Be grateful Canada was jilted by the nuclear sub club. Who needs drama when it comes to species survival?

We should feel what — humiliated, insulted, panicked — at being omitted from AUKUS, the armed nuclear entente signed by Australia, the U.K. and U.S. last week? Erin O’Toole and Jagmeet Singh nailed Justin Trudeau for being excluded. “Look, those guys are ganging up on China and didn’t invite us!” It was basically the only foreign policy issue that arose. .

Personally, I’m delighted. Who do you think will get bossed around by the other two, with their nuclear arsenals? It’s not gonna be, “Hey Washington, run down to the corner and get us some coffees.” The Brits, shrewdly, made sure there was someone below them on the ladder this time.

O’Toole said we should talk tougher with China to get the Michaels out, so he’d “pick up the phone” and ask AUKUS to enrol us. If you were a Michael stuck in a Chinese prison, I’m not sure you’d be thrilled about that.

Being little and getting into deals with global prima donnas, with their nukes and egos, can be juvenile hell. The EU, crappy as it is but vaguely balanced, works somewhat better than NAFTA/CUSMA, with just three amigos — one of whom’s the size of the CN Tower. It tore us apart getting in 30 years ago, and did the same again when Trump wanted out. AUKUS sounds like the worst schoolyard ever.

How so? Well, Australia and France used to be so close, y’know, and France was gonna give them nuclear subs. But Australia and the U.S. had a secret relationship for six months that France didn’t suspect, and the U.S. promised eight subs, not five, and the U.K., like, knew but didn’t tell France.

So France was furious and said they always thought the U.S. had been part of the thing they had with Oz. Then Biden begged France to talk it over on the phone, but France wouldn’t. Someone who really knew once said “the French have not been taught to share.” And they felt “betrayed” because, well, six months. Then Australia’s acting prime minister finally spoke up, saying it didn’t have to prove its “affection” for France since so many thousands of Aussies died “on French soil” in both world wars.

Then just when things seemed to be calming down, British PM Boris Johnson, who’s always showing off his language skills, said prenez un grip and donnez-moi un break.

The acting Australian PM spoke because the real one, Scott Morrison, known widely as “Scotty from marketing,” (he ran tourism) was in the U.S. to fawn over Biden. He even got a “sidelines” meeting behind the arras at the UN. The U.S. “has no closer or more reliable ally than Australia,” cooed Biden.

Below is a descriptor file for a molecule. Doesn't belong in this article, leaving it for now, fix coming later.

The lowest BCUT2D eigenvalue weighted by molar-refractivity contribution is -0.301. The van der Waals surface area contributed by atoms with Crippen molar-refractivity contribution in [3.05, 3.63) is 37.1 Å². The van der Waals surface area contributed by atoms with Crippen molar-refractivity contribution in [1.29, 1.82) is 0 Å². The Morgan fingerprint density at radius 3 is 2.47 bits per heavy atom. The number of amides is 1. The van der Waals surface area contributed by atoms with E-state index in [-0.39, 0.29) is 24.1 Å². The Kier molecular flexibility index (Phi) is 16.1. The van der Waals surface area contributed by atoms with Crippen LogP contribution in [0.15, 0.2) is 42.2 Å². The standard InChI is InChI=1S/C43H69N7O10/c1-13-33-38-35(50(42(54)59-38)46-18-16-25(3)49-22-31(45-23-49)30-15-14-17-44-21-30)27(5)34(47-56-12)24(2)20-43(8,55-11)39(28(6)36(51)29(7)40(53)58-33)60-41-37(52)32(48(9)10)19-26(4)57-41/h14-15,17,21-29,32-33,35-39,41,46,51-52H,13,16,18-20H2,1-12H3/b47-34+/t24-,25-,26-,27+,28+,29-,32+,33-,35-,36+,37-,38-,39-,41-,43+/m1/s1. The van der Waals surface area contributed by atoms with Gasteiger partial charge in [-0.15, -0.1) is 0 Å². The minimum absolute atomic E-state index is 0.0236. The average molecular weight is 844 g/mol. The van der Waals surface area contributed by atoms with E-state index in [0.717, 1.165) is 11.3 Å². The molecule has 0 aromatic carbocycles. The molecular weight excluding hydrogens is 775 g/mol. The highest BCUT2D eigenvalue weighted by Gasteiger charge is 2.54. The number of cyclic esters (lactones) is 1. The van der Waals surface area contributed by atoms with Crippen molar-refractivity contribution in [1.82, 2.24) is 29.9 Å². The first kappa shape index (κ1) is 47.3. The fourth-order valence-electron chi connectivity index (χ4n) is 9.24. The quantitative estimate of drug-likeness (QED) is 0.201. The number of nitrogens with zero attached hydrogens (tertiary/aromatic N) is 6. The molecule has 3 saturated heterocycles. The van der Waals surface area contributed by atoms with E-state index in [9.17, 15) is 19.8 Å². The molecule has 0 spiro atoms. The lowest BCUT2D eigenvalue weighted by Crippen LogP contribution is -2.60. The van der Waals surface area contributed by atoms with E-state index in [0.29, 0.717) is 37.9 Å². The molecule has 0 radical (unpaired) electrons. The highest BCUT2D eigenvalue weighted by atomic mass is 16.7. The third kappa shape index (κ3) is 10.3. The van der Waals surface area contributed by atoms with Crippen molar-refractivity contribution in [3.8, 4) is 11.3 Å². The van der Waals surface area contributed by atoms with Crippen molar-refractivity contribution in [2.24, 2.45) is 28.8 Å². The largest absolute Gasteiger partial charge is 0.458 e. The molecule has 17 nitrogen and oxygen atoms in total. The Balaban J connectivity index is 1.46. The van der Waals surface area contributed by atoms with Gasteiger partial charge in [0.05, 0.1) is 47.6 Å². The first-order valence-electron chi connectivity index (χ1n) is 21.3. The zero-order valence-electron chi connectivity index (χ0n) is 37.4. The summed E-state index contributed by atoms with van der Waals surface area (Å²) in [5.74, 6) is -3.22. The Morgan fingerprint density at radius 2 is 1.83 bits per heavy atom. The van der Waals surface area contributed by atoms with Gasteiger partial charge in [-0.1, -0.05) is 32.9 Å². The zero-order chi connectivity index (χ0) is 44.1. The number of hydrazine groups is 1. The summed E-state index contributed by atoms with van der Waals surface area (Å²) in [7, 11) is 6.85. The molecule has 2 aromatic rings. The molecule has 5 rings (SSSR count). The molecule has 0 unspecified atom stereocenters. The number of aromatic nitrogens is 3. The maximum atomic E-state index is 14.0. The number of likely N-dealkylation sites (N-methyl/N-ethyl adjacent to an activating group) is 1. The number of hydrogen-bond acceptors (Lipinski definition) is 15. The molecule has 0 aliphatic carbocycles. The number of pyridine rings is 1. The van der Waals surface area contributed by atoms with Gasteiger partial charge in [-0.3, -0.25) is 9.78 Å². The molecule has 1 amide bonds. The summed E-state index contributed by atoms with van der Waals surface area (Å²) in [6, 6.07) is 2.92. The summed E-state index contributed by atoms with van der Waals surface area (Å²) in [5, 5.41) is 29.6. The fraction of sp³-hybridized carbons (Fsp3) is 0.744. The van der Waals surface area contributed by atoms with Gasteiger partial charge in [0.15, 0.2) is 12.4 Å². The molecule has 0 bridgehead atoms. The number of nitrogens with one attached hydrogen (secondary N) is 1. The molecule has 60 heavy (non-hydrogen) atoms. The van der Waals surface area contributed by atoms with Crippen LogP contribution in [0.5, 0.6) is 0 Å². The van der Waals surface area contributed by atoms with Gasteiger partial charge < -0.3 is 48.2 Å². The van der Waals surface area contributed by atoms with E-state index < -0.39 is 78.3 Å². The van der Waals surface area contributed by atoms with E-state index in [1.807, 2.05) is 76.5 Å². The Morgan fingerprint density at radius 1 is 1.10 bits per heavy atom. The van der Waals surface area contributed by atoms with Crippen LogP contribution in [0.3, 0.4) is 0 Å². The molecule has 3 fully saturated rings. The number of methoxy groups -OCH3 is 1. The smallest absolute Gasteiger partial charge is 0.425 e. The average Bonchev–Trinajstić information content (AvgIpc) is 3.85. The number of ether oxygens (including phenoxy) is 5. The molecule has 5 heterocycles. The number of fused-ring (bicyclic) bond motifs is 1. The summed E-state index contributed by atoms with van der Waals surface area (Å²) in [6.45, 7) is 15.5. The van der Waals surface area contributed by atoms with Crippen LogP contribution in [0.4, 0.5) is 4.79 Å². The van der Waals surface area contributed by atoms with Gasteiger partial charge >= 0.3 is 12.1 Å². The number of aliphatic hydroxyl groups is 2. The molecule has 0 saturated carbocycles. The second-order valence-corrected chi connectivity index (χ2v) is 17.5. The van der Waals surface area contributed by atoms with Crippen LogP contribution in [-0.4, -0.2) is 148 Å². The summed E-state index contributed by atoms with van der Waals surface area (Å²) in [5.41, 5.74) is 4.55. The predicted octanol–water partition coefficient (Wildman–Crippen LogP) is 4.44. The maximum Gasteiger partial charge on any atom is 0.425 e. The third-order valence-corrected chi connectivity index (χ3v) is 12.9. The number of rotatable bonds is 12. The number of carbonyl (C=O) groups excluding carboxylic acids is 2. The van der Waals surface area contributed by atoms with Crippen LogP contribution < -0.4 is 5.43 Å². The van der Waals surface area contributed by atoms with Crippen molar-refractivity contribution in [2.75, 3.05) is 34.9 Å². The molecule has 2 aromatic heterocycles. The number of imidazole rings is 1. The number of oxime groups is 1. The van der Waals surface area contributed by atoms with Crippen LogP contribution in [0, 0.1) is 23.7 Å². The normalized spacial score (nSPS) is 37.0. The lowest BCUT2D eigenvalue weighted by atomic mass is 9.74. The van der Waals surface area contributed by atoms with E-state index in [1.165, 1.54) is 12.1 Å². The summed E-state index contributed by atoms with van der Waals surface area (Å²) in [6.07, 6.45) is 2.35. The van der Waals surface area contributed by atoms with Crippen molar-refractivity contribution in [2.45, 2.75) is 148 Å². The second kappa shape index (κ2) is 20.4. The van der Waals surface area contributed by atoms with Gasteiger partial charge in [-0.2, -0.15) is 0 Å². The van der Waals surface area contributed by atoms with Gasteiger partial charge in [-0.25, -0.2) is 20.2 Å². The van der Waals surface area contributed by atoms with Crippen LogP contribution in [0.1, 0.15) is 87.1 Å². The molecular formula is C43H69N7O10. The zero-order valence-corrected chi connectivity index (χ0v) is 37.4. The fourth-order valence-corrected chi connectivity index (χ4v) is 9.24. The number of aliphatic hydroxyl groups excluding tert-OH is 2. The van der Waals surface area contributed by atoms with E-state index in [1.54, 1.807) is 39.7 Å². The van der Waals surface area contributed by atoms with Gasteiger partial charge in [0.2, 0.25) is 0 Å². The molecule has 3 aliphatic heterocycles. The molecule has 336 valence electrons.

That comment was surely sent by the gods to test us. Did we not grow up as best mate forever of the U.S. — longest undefended border, first foreign visit by their president? We were the favoured subaltern of every empire we were in: France, Britain, U.S. And now replaced? What’s left besides maturity and self-respect?

Oddly, New Zealand didn’t seem irked about being outside AUKUS, though they’re far nearer the China-panic zone. But they’ve been antinuke since the 1950s, and maintain good relations with China. Maybe we should make an entente with them — remembering always not to throw our weight around.

I mean seriously, folks. This is about species survival. Nuclear disaster is second only to climate (if that) as a threat. Yes, we survived the Cold War — by sheer luck if you check the history of close calls. Do you really want to recreate that and rerun the risk? Who’ll forgive us if it finally, predictably, happens?

Is there an alternative to catastrophe-courting alliances? Yes, in fact. A series of international nuclear disarmament treaties made impressive if limited progress, till being dismantled under Trump. Now Biden goes down the same old road while claiming to want to restore those treaties.

As if time isn’t precious on this front. Last week, “Peril” — another Bob Woodward doorstopper — revealed that the top U.S. military officer made private calls to China, assuring them that Trump-dispatched nukes weren’t on the way in early 2021. Is that what we’re relying on? Why didn’t someone raise this during the election, when foreign policy briefly poked its nose above the parapet?

is a Canadian novelist, playwright, journalist, and critic and has been writing for more than forty years. Until October 1, 2010, he wrote a regular column in The Globe and Mail; on February 11, 2011, he began a weekly column in the Toronto Star. He currently teaches a half course on Canadian media and culture in University College (CDN221) at the University of Toronto. He is a contributing editor of This Magazine. He received his Bachelor of Arts degree in Near Eastern and Jewish Studies at Brandeis University and got his Master of Arts degree in religion at Columbia University. He also studied philosophy at the New School for Social Research in New York City. He was once a trade union organizer in Toronto and participated in the Artistic Woodwork strike.[